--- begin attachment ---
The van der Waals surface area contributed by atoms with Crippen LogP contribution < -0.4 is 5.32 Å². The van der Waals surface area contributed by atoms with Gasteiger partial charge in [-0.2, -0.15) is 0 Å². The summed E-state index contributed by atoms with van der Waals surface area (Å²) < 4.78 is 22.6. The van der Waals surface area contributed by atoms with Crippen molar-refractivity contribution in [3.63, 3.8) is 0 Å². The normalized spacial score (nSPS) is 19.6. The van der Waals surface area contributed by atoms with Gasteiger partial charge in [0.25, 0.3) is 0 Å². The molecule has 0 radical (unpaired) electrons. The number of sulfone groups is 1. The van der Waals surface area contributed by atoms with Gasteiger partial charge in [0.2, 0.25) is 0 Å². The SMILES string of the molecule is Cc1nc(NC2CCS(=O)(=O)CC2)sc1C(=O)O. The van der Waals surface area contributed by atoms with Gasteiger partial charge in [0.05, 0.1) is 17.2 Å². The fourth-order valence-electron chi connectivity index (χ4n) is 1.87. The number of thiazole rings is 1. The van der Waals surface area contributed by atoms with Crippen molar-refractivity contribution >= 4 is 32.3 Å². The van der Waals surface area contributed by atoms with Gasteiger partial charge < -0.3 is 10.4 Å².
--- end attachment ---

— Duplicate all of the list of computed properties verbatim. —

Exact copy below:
The van der Waals surface area contributed by atoms with Crippen LogP contribution < -0.4 is 5.32 Å². The van der Waals surface area contributed by atoms with Gasteiger partial charge in [-0.2, -0.15) is 0 Å². The summed E-state index contributed by atoms with van der Waals surface area (Å²) < 4.78 is 22.6. The van der Waals surface area contributed by atoms with Crippen molar-refractivity contribution in [3.63, 3.8) is 0 Å². The normalized spacial score (nSPS) is 19.6. The van der Waals surface area contributed by atoms with Gasteiger partial charge in [0.25, 0.3) is 0 Å². The molecule has 0 radical (unpaired) electrons. The number of sulfone groups is 1. The van der Waals surface area contributed by atoms with Gasteiger partial charge in [0.2, 0.25) is 0 Å². The SMILES string of the molecule is Cc1nc(NC2CCS(=O)(=O)CC2)sc1C(=O)O. The van der Waals surface area contributed by atoms with Gasteiger partial charge in [0.05, 0.1) is 17.2 Å². The fourth-order valence-electron chi connectivity index (χ4n) is 1.87. The number of thiazole rings is 1. The van der Waals surface area contributed by atoms with Crippen molar-refractivity contribution >= 4 is 32.3 Å². The van der Waals surface area contributed by atoms with Gasteiger partial charge < -0.3 is 10.4 Å².